>choice of other climbers.

Right on! Say I am an artist, not a climber. What if I came along and poured a load of concrete down Mechanical Animals (or any other route not in a NP), rendered it all nice and smooth and painted a drop-dead beautiful mural there. It would be a travesty to climbers, but it might be recognised as the next great thing within the art community. I might not even use concrete, but carve a really "important" sculpture into the actual wall, using the “rock as my canvas"?

The cliffs we climb on are not "Our" cliffs, they are "The" cliffs. A new route doesn't belong to the first ascensionist (even though we say "my new route"), it belongs to everyone who climbs. The ethical systems we build are all about respect – for our environment and for one another.

hex-TROLL
15/03/2004
6:12:46 PM
On 12/09/2003 Neil posted/pasted a ' Benjamin Cossey' e-mail :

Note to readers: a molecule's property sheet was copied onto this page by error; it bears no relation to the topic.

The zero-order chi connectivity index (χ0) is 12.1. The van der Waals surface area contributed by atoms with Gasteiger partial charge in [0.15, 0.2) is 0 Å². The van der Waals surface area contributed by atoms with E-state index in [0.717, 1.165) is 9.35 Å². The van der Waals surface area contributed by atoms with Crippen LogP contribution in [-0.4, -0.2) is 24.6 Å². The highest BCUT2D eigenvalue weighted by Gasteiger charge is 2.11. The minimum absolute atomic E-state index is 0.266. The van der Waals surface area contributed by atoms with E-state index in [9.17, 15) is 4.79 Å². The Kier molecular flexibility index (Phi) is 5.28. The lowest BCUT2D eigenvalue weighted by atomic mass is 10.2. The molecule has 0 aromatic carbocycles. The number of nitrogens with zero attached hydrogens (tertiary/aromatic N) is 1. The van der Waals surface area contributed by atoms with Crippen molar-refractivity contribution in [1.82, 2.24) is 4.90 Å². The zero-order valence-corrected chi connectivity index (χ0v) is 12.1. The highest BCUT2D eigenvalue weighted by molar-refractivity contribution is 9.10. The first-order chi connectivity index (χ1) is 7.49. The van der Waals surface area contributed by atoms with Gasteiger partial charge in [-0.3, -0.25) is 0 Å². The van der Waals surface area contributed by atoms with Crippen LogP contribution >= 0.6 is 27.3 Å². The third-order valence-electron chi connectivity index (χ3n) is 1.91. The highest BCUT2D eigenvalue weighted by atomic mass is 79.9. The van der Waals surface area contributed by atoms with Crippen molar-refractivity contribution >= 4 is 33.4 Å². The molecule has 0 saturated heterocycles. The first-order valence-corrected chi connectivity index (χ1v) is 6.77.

'Did that thing @ Boronia Point, choice ! It's called MECHANICAL ANIMALS and it's great ! I graded it 34 , choice ! '

'choice' ?! --- ' Dude, you have no idea ! ' [of the irony!]

Luv , HEX (and thanks for the quote,Onsight)
climbingjac
16/03/2004
1:13:52 PM
Hi WM,

My understanding is that Kevin himself has been retrobolting (ie adding bolts to) some of his climbs (eg Mt Buffalo).

I think it's an incredible achievement to do a climb in "impeccable style". I also disagree with placing bolts where trad gear is on offer. HOWEVER, it really p#sses me off when people - regardless of who they are - create death runouts that are thus inflicted on others. Once they do this, the retrobolting issue comes into play. It's not like someone else can come along and retrobolt a route without the FA's permission. What's wrong with putting sufficient bolts in a route? Skip a couple if you're comfortable, but don't expect others to face groundies. Don't hijack the line such that you're the only person brave enough to tempt fate on it. Others should have the opportunity to try the route out... seeing as rock is a public resource...

There you go. Multiple rants from me on the one thread :-)

rodw
16/03/2004
2:20:21 PM